A different way to look at the concept I'm talking about is don't put uniforms for group A at offset 0 and uniforms for group B at offset 12 (a single vec3). If you're updating an odd amount of data like 1 vec3, pad out to the next 64B boundary for the start of object B. Do not trust my 64 byte number there. I have no idea if 64 bytes is the right value. I feel like a single 4x4 matrix was the right size, but I could easily be remembering wrong and it could have changed anyways.
I don't know which calls or vendors took the hit, just the end result was X-byte align each group of uniforms. You'll also have to test that this is better performance since it may hurt you if you are bandwidth starved.
I know I've said it before, and I'm sure you already know it, but make sure you are bottlenecking on something this fixes before wasting a lot of time tuning the performance. And make sure you're late enough in development that the perf data you collect is going to be right. Unless you're familiar with coding something for development that also accounts for future optimizations (var for group alignment, one for map alignment, etc.), you're best off delaying this type of coding as long as humanly possible. For example, you want to 1-byte align during development so you catch any bugs where you stomp past your buffer instead of hiding the bug due to padding.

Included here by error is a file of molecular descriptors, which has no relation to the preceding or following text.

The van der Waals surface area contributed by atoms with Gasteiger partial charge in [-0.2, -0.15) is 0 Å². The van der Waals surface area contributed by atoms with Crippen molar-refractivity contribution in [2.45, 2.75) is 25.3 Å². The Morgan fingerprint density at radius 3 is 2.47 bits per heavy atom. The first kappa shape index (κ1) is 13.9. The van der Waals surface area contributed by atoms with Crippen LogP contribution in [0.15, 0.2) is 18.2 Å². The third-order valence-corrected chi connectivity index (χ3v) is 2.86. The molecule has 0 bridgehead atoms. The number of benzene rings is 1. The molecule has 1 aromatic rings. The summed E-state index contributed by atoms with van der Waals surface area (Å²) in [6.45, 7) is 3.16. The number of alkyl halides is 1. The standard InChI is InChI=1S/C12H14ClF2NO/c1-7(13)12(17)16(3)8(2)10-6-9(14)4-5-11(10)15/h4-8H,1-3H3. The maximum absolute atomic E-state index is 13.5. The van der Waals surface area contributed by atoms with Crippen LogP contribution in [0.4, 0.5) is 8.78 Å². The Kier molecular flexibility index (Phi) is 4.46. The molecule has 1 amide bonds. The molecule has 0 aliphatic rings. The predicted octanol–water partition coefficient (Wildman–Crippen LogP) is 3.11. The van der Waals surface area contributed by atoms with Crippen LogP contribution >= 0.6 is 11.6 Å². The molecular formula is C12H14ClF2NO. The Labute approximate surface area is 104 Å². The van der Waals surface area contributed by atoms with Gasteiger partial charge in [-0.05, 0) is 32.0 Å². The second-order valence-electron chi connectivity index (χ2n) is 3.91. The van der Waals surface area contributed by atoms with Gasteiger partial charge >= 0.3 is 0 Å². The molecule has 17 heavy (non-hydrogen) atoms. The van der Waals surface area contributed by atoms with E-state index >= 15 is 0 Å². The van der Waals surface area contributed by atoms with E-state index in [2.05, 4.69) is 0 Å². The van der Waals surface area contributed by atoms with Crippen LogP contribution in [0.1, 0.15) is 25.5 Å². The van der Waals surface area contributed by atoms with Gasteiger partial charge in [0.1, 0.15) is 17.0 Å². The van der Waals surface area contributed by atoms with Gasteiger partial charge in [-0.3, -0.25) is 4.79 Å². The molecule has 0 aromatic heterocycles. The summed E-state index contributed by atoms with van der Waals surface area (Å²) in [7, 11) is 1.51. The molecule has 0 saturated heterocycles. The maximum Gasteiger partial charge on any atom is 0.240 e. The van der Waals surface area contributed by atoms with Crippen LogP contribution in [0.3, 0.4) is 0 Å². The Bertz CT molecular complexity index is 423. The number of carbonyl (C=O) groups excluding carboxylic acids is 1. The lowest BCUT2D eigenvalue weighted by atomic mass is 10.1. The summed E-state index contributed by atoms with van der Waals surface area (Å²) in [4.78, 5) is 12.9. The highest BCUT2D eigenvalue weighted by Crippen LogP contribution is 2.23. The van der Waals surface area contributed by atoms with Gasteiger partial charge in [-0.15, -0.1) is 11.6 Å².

OK, I think I understand. If we are thinking about the same thing calls to glBindBufferRange actually have to have an offset that is a multiple of GL_UNIFORM_BUFFER_OFFSET_ALIGNMENT, which on my machine (and I think on many other cards) 256.
Just now I tried to evaluate if the uniform updates are a bottleneck in my case. For this test I stripped down the rendering pipeline as much as I could, regarding OpenGL interaction. I simulated the performance of the "optimized" uniform updates by replacing glBufferSubData(float4x4) with glBindBufferRange().
I compared the two approaches with 1K and 4K draw calls for very simple geometry (same vb for every draw call) and could not see any noticeable difference.
I concluded that the optimized version could not possibly be faster than just calling glBindBufferRange() for every differently transformed object, which in turn means this is not my bottleneck.
So has the driver situation improved or is my test/conclusion flawed?